6. Before I finished cutting the two moulded trays from the box I tried the cushion for size and concluded that if it was cut in half the two halves would fit into the two sides of the box snuggly. Therefore I cut the cushion in half and gave the two halves to my wife to make good; she did so by covering them with two old pillow cases; as shown in this photo.
It may not look from the photo that there is much room left for storing my son’s camera or lighting equipment, but these polyester cushions are so soft that if you press on them they sink almost to the bottom of the box, and reform to snuggly take the shape of your hand, holding it firmly but gently; ideal for keeping any expensive and delicate equipment safe and secure during transit.
Alternative Storage Solutions
If you don’t have a spare moulded toolbox to adapt for protective storage for camera equipment then any hard cover case might potentially be idea; dependent on its size e.g. an old suitcase.
With an old suitcase, the principle of lining it with suitable protective material would be the same e.g. using the stuffing from an old pillow, cushion to make bespoke made to measure sacks that snuggly fit into the case (that the equipment can be sandwich between, or using foam made to measure.
Using a Dremel to Help Upcycle and Repurpose Storage Boxes
As illustrated in the step-by-step guide above I describes in a few simple steps how with the aid of the Dremel I was able to quickly and easily repurpose a pre-moulded tool box for a camera equipment box.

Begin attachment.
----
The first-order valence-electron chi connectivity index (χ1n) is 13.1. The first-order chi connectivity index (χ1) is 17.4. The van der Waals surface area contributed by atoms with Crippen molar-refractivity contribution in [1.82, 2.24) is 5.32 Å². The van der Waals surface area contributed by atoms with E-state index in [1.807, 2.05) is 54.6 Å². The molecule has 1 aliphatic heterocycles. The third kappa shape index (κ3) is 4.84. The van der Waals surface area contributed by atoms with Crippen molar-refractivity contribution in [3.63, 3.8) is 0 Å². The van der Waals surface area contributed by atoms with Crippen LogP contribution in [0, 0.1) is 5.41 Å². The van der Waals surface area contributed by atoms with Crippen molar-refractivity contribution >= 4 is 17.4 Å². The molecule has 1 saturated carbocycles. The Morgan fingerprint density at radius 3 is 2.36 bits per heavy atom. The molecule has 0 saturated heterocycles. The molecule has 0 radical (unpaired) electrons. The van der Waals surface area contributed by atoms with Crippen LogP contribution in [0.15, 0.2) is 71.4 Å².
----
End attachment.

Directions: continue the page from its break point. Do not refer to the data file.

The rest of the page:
All photos in the making of this camera and lighting equipment carry box from upcycling the moulded tool box were taken by me.
I would be interested in your feedback in the two polls below on upcycling old tool boxes and whether you find the Dremel useful.
Owning and using a Dremel
Upcycling old tool boxes
This content is accurate and true to the best of the author’s knowledge and is not meant to substitute for formal and individualized advice from a qualified professional.
© 2014 Arthur Russ
Arthur Russ (author) from England on June 16, 2017:
Wonjin on February 07, 2015:
Dremels' work station for their rrtoay tool is a great little station. You are able to bolt it onto your workbench if you prefer. Some folks don't think you need to but I like to work with different jigs and such and need a very stable base, so I bolt mine. And along that line of thinking is the fact that you can tilt the tool anywhere from 15b0 to 90b0 which will help you when you want to turn it into a sanding and polishing tool for more intricate work. It has a great little tool caddy which they like to call the Crows nest that you can store some of your more favorite bits. Or the way I use it is to place the bits and collets I'm going to use for whatever project that I'm working on at the time because I put all my bits and things up when done and cover the station to prevent dust build up. The telescoping tool stand holds the tool when you are using the FlexShaft(tm). The base of the station has both metric and standard symbols as does the depth gauge. All in all it's a great station for the rrtoay tool. But, the one little drawback that I've found in my working with it is that with other stations like this one, the others usually have a strap to clamp the upper portion of the tool securely to the tool stand. I find this helpful when drilling fine holes into decorative stones that I tumble and polish. Without that strap, using the the fine diamond drill bits will sometimes try to travel across the stone which will cause scratch marks. But, the great feel that the handle gives you allows me to prevent that by very delicately bringing the bit down to the stone in minute strokes until the bit has the hole started and then it's drilling as usual when using a fine diamond drill bit. That's why I give this station a 4 out of 5. Really I'd like to give it a 4bd stars but that's not one of the choices! Also the great deal I got buying this tool through Amazon.com beats all other sites and stores. So guys, show the wife the tool, what can be done with it and the low price, and you'll be getting yours in the mail soon!